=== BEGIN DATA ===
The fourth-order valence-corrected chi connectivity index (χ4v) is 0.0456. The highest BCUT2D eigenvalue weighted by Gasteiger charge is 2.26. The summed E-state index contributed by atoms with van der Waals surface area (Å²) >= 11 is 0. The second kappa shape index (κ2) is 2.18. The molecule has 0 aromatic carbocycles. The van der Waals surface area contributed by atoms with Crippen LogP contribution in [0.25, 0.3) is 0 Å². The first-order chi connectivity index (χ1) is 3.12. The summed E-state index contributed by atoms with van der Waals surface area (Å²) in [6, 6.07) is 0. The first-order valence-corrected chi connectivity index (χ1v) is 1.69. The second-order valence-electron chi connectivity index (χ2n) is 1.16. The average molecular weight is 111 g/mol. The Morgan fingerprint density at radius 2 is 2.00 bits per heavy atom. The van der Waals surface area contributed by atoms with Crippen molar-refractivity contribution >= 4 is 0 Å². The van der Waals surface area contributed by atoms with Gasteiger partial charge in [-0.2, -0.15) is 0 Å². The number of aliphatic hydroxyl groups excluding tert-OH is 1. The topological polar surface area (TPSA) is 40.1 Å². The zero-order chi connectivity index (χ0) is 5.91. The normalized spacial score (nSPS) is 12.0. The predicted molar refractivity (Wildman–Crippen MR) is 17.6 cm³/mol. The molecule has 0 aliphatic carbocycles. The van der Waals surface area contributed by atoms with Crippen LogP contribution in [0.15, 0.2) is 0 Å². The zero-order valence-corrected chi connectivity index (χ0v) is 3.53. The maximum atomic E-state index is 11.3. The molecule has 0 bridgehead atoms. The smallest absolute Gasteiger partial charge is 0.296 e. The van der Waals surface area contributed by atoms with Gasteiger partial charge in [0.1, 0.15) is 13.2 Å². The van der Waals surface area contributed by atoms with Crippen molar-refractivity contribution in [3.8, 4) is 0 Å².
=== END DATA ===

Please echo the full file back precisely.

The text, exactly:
The fourth-order valence-corrected chi connectivity index (χ4v) is 0.0456. The highest BCUT2D eigenvalue weighted by Gasteiger charge is 2.26. The summed E-state index contributed by atoms with van der Waals surface area (Å²) >= 11 is 0. The second kappa shape index (κ2) is 2.18. The molecule has 0 aromatic carbocycles. The van der Waals surface area contributed by atoms with Crippen LogP contribution in [0.25, 0.3) is 0 Å². The first-order chi connectivity index (χ1) is 3.12. The summed E-state index contributed by atoms with van der Waals surface area (Å²) in [6, 6.07) is 0. The first-order valence-corrected chi connectivity index (χ1v) is 1.69. The second-order valence-electron chi connectivity index (χ2n) is 1.16. The average molecular weight is 111 g/mol. The Morgan fingerprint density at radius 2 is 2.00 bits per heavy atom. The van der Waals surface area contributed by atoms with Crippen molar-refractivity contribution >= 4 is 0 Å². The van der Waals surface area contributed by atoms with Gasteiger partial charge in [-0.2, -0.15) is 0 Å². The number of aliphatic hydroxyl groups excluding tert-OH is 1. The topological polar surface area (TPSA) is 40.1 Å². The zero-order chi connectivity index (χ0) is 5.91. The normalized spacial score (nSPS) is 12.0. The predicted molar refractivity (Wildman–Crippen MR) is 17.6 cm³/mol. The molecule has 0 aliphatic carbocycles. The van der Waals surface area contributed by atoms with Crippen LogP contribution in [0.15, 0.2) is 0 Å². The zero-order valence-corrected chi connectivity index (χ0v) is 3.53. The maximum atomic E-state index is 11.3. The molecule has 0 bridgehead atoms. The smallest absolute Gasteiger partial charge is 0.296 e. The van der Waals surface area contributed by atoms with Gasteiger partial charge in [0.1, 0.15) is 13.2 Å². The van der Waals surface area contributed by atoms with Crippen molar-refractivity contribution in [3.8, 4) is 0 Å².